The front desk has many forms, but the longest-standing option, the traditional front desk, may be falling by the wayside.
“One word: intimidating,” said Michael Smith, GM of the Hyatt Regency New Orleans. According to Smith, the purpose of the desk is to be the hub of the lobby social space, something a large front desk is counterintuitive to. The biggest argument for using a traditional front desk was for the presumed effectiveness for checking in large numbers of guests at once. But Smith’s New Orleans hotel has nearly 1,200 guestrooms and performs well using a combination of pods and check-in kiosks.
“Is the traditional front desk going away? It’s already gone,” Smith said. Another option is “floating” attendants: front-desk workers who roam the lobby greeting new guests as they enter. This type of operation is most effective in smaller, boutique or luxury properties that can afford to spare the extra time.
“I like the idea of roaming employees for a focus on guest engagement, but that way of operating presents an execution-based challenge,” said Gary Isenberg, president of asset and property management services for LW Hospitality Advisors. The idea of meeting guests curbside, checking them in in the lobby and then escorting them to their room is the ultimate form of interaction, but pulling this off is labor intensive.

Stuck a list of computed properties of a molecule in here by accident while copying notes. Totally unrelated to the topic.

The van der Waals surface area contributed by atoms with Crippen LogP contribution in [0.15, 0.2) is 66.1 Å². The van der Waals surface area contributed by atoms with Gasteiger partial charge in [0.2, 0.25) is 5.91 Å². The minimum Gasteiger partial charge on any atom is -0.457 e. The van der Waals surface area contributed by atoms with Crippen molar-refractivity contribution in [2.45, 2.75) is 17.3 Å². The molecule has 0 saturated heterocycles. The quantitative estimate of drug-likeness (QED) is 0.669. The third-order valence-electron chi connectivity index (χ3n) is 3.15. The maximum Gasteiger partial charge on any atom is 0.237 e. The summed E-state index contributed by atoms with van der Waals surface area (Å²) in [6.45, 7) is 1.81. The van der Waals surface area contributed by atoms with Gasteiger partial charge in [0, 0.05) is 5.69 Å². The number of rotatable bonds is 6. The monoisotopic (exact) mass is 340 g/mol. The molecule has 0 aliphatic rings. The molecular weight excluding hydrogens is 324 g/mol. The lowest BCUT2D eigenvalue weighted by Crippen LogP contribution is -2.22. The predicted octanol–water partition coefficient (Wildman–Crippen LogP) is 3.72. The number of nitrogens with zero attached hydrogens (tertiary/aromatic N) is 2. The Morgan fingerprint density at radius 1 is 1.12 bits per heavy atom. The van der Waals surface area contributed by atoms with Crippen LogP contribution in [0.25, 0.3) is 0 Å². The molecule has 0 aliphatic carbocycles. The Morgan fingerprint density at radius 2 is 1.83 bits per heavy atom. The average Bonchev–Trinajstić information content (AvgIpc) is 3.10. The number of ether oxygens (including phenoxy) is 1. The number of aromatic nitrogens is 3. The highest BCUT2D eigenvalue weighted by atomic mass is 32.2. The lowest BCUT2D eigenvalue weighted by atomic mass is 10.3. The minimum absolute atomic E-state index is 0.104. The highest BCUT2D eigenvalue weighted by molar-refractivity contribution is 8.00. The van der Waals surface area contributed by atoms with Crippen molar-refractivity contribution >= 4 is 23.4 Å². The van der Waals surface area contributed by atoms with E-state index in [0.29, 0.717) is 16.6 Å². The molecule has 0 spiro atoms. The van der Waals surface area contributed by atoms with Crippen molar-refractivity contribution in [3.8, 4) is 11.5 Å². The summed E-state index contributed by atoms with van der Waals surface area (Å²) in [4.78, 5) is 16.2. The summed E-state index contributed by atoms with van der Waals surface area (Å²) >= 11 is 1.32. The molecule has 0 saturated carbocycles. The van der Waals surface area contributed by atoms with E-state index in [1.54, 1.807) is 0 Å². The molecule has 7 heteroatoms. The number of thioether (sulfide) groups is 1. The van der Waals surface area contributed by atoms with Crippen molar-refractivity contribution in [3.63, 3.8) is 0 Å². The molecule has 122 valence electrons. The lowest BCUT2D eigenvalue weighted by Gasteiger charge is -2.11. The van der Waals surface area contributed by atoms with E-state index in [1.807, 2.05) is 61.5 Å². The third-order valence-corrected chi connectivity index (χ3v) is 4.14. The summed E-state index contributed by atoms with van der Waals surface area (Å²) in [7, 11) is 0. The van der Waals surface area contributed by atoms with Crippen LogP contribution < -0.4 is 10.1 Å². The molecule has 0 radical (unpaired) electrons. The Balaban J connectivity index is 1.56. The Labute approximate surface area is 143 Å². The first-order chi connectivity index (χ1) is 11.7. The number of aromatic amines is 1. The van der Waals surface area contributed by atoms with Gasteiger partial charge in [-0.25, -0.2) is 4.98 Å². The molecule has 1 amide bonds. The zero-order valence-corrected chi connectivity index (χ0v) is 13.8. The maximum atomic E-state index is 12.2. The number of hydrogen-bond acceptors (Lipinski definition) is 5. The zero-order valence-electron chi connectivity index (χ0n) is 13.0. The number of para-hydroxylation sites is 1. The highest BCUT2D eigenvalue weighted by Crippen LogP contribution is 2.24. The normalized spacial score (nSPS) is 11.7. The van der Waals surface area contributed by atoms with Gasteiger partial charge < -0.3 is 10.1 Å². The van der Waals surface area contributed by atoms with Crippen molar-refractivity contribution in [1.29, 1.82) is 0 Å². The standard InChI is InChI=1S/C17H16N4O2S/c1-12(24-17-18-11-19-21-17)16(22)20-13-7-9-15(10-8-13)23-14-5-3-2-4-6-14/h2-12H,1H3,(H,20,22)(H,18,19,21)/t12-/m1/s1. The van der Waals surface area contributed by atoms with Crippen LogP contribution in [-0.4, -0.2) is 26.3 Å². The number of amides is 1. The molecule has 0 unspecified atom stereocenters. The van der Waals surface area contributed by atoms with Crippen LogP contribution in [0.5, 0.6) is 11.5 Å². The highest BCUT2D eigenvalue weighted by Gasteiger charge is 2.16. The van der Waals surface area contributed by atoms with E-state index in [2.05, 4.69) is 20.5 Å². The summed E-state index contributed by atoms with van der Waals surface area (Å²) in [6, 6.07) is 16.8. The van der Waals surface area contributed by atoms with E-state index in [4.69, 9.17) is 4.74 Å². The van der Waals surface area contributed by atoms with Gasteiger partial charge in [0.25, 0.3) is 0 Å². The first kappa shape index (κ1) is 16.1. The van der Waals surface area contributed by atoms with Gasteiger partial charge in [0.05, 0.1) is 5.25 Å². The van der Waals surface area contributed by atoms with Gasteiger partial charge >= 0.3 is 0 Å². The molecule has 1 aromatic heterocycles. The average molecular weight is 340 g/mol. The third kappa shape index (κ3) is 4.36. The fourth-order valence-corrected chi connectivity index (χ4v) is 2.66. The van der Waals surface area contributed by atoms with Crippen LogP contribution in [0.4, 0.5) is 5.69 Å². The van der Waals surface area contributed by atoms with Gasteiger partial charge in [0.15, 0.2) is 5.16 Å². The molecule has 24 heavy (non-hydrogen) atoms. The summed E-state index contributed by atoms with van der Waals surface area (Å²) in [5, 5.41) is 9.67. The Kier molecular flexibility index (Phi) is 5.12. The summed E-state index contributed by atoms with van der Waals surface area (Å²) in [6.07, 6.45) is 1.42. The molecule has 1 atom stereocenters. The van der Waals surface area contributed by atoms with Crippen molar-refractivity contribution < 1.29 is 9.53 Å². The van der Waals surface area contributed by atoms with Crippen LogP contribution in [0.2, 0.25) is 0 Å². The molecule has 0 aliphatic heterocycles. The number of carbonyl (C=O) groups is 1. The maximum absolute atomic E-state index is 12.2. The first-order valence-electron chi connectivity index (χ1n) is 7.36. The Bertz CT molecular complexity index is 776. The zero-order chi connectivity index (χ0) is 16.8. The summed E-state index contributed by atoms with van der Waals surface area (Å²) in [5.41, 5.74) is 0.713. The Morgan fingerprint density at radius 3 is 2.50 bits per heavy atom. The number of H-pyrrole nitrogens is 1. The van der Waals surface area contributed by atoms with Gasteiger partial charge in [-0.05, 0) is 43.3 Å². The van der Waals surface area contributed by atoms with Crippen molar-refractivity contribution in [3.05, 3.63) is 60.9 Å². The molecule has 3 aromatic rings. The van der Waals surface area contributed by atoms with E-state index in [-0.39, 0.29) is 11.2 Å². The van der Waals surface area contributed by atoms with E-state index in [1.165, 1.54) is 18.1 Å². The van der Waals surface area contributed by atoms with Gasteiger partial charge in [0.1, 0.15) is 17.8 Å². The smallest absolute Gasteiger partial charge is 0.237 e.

Pods, however, are considered a happy medium between the two options. Ron Mader, regional VP of operations for Hospitality Ventures Management Group, said pods present an opportunity to engage with guests in a specified location without being obstructed by a traditional desk. “The customer touchpoint becomes much more genuine with this method and creates a larger opportunity to create a connection between the guest and hotel,” he said. Andrew Stegen, GM of Dolce Hotels & Resorts’ Stockton Seaview Hotel & Golf Club in Galloway, N.J., said the entire check-in process is gravitating toward mobile apps. As this happens, hotels are going to have to embark on a new educational process
“The process can’t become sterile and robotic,” Stegen said. “We will always need a friendly smile at the front desk to answer guest questions or solve problems. That will never go away.”